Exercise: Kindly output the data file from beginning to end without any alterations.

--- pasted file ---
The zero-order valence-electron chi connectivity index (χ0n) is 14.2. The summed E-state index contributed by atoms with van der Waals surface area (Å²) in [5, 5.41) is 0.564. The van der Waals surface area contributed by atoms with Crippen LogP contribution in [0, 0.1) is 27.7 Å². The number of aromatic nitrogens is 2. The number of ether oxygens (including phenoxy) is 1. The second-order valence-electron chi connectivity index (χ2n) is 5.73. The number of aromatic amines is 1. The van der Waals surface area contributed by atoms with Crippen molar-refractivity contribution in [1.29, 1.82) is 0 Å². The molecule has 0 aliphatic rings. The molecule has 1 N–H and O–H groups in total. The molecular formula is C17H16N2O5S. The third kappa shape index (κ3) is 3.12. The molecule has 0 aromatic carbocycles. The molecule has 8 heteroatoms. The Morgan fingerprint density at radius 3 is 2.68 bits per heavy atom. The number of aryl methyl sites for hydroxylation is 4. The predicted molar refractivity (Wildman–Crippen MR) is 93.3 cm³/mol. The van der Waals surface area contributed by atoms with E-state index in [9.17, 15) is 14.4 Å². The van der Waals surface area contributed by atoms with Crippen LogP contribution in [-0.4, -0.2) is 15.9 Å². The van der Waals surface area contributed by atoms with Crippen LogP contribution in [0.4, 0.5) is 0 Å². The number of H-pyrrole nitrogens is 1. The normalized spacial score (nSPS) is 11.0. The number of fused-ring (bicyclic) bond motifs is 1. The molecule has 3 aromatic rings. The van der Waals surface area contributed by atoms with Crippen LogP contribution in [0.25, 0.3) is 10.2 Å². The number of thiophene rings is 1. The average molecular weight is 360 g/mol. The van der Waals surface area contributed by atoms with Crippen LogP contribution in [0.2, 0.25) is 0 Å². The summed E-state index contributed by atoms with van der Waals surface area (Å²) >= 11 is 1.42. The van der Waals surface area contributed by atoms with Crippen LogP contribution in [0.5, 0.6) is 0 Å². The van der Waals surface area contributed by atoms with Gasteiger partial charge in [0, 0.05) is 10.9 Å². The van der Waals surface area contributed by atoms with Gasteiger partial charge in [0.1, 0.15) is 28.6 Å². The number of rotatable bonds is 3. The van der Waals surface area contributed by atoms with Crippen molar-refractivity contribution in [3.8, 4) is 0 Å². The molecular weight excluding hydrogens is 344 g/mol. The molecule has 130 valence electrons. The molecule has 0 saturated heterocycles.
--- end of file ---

The zero-order valence-electron chi connectivity index (χ0n) is 14.2. The summed E-state index contributed by atoms with van der Waals surface area (Å²) in [5, 5.41) is 0.564. The van der Waals surface area contributed by atoms with Crippen LogP contribution in [0, 0.1) is 27.7 Å². The number of aromatic nitrogens is 2. The number of ether oxygens (including phenoxy) is 1. The second-order valence-electron chi connectivity index (χ2n) is 5.73. The number of aromatic amines is 1. The van der Waals surface area contributed by atoms with Crippen molar-refractivity contribution in [1.29, 1.82) is 0 Å². The molecule has 0 aliphatic rings. The molecule has 1 N–H and O–H groups in total. The molecular formula is C17H16N2O5S. The third kappa shape index (κ3) is 3.12. The molecule has 0 aromatic carbocycles. The molecule has 8 heteroatoms. The Morgan fingerprint density at radius 3 is 2.68 bits per heavy atom. The number of aryl methyl sites for hydroxylation is 4. The predicted molar refractivity (Wildman–Crippen MR) is 93.3 cm³/mol. The van der Waals surface area contributed by atoms with E-state index in [9.17, 15) is 14.4 Å². The van der Waals surface area contributed by atoms with Crippen LogP contribution in [-0.4, -0.2) is 15.9 Å². The van der Waals surface area contributed by atoms with Crippen LogP contribution in [0.4, 0.5) is 0 Å². The number of H-pyrrole nitrogens is 1. The normalized spacial score (nSPS) is 11.0. The number of fused-ring (bicyclic) bond motifs is 1. The molecule has 3 aromatic rings. The van der Waals surface area contributed by atoms with Crippen LogP contribution in [0.25, 0.3) is 10.2 Å². The number of thiophene rings is 1. The average molecular weight is 360 g/mol. The van der Waals surface area contributed by atoms with Crippen LogP contribution in [0.2, 0.25) is 0 Å². The summed E-state index contributed by atoms with van der Waals surface area (Å²) >= 11 is 1.42. The van der Waals surface area contributed by atoms with Crippen LogP contribution in [0.5, 0.6) is 0 Å². The van der Waals surface area contributed by atoms with Gasteiger partial charge in [0, 0.05) is 10.9 Å². The van der Waals surface area contributed by atoms with Gasteiger partial charge in [0.1, 0.15) is 28.6 Å². The number of rotatable bonds is 3. The van der Waals surface area contributed by atoms with Crippen molar-refractivity contribution in [3.8, 4) is 0 Å². The molecular weight excluding hydrogens is 344 g/mol. The molecule has 130 valence electrons. The molecule has 0 saturated heterocycles.